Bris­bane’s way­ward ‘dunecore stoner pop’ trio Dune Rats find they have less time to bum around at the beach when at home th­ese days

The Gold Coast Bulletin - Play Magazine - - LIVE & LOUD - KANE YOUNG

Ac­cord­ing to the old say­ing, idle hands are the devil’s tools. So it is good that Bris­bane “dunecore stoner pop” trio and gen­eral mis­chief-mak­ers Dune Rats are so busy th­ese days.

In fact, they are pos­si­bly the most pro­duc­tive beach-bum slack­ers in Aus­tralia.

“If we’re ever at home and there’s noth­ing to do, we get bored re­ally eas­ily. The thing to com­bat that is to write songs,” bass player Brett Jan­sch says.

“We should al­ways be do­ing some­thing. I feel like when we’re just sit­ting around that’s a point­less waste of time.

‘‘We could be try­ing to make bet­ter and bet­ter songs and then put out another al­bum, which would hope­fully al­low us to keep on tour­ing.”

Since re­leas­ing their de­but EP Sexy Beach in early 2011, Dune Rats – Jan­sch, Danny Beusa (gui­tar, vo­cals) and BC Michaels (drums, vo­cals) – have been trav­el­ling the globe as self-styled punk rock Pied Pipers, tak­ing their wild live show as far afield as the US, South Africa, China, In­done­sia, Malaysia, Canada and Sin­ga­pore.

All the while they have also been sell­ing out con­certs across Aus­tralia and sup­port­ing the likes of Ariel Pink’s Haunted Graf­fiti, The Hives, Chil­dren Col­lide and The Vines.

The trio took time out from their hec­tic sched­ule ear­lier last year to write their lon­gawaited self-ti­tled de­but al­bum, which they recorded in Mel­bourne with pro­ducer Woody An­ni­son and re­leased on June 1.

“The trav­el­ling as­pect, learn­ing about cul­ture, that’s what we all feed off and love,” Jan­sch says.

“But in record­ing you see the re­wards of spend­ing time with your friends and writ­ing songs and play­ing mu­sic to­gether. You can lis­ten back to it and be su­per-sat­is­fied about the process you went through to do it.

“We got the job done, with our friends, on our own merit – we paid for the record­ing our­selves, did it all of our own ac­cord – so I’m su­per proud of what we’ve achieved in get­ting the record out.”

The al­bum fea­tures the ra­dio favourites Funny Guy, Dalai Lama Big Ba­nana Mar­i­juana and the lat­est Dune Rats sin­gle Su­per­man, an ode to “the lord and lady hell­men” who go the hard­est at the band’s “rau­cous” live gigs.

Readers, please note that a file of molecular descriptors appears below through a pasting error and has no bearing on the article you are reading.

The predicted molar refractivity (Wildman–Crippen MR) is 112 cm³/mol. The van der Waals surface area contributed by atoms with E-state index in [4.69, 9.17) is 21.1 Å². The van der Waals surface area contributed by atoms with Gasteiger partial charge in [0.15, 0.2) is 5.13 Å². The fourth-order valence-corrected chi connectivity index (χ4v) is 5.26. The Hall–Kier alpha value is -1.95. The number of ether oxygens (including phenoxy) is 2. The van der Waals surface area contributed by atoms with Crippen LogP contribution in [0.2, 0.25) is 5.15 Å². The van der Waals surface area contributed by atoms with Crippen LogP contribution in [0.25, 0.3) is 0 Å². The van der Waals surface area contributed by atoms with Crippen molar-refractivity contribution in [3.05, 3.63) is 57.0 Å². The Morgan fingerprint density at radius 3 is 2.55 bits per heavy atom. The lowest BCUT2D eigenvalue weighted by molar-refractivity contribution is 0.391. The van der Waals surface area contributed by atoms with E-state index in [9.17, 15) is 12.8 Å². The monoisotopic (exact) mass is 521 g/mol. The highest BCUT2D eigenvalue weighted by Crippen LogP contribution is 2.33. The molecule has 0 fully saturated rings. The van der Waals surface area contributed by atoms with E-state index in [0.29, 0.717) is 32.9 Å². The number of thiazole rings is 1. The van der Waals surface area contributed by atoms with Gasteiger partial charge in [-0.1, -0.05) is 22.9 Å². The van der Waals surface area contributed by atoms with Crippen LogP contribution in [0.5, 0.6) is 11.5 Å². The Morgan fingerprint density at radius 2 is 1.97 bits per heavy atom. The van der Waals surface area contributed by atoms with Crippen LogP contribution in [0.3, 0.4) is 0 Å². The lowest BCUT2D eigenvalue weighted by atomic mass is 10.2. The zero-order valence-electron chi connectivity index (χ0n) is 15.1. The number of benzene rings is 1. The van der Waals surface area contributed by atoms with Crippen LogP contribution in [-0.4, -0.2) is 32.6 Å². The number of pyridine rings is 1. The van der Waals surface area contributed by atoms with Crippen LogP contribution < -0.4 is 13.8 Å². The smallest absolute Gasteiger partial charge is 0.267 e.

There is one in ev­ery group of friends – and in the Dune Rats’ crew ap­par­ently it is Jan­sch’s mother.

“Mum had been revving up to crowd-surf for so long,” Jan­sch says.

“She’s al­ways at our shows, and in Bris­bane (in June) she was like, ‘It’s the last show of the tour, I’m gonna do it’.

“She ran up on stage and jumped in, and went straight through the crowd, smoked her­self, ended up break­ing her col­lar­bone.

“She didn’t tell any­one. She was just cruis­ing around and then all of a sud­den she was gone. I called her up like, ‘Mum, where are you?’, and she was re­ally re­luc­tant to tell me that she was in ca­su­alty at the hos­pi­tal. So that song is for my mum, she’s the su­per­woman.

“I don’t know if it’s a good story or a bad story, it makes her sound like a crazy drunk.

‘‘But I think she just loves BC and Danny as much as she loves me, and it def­i­nitely puts a smile on her dial when­ever we play.”

The Dunies cer­tainly know how to have a good time – there is no doubt about that.

But there is a se­ri­ous side lurk­ing un­der­neath the party an­tics – even if Jan­sch is not quite ready to grow up just yet.

“But if the band was ever to come across some money we’d all want to invest it and be smart with it – we’re not wasters and I never want to be la­belled a waster,’’ he says.

“At the shows ev­ery­one’s hav­ing a good time and we all get pissed. But the next morn­ing it’s al­ways about how we can stay on-point, be happy and get bet­ter as a band, that’s for sure.”

Ill-ad­vised it might have been, but even a band mem­ber’s mother could not help but crowd-surf to the Dune Rats

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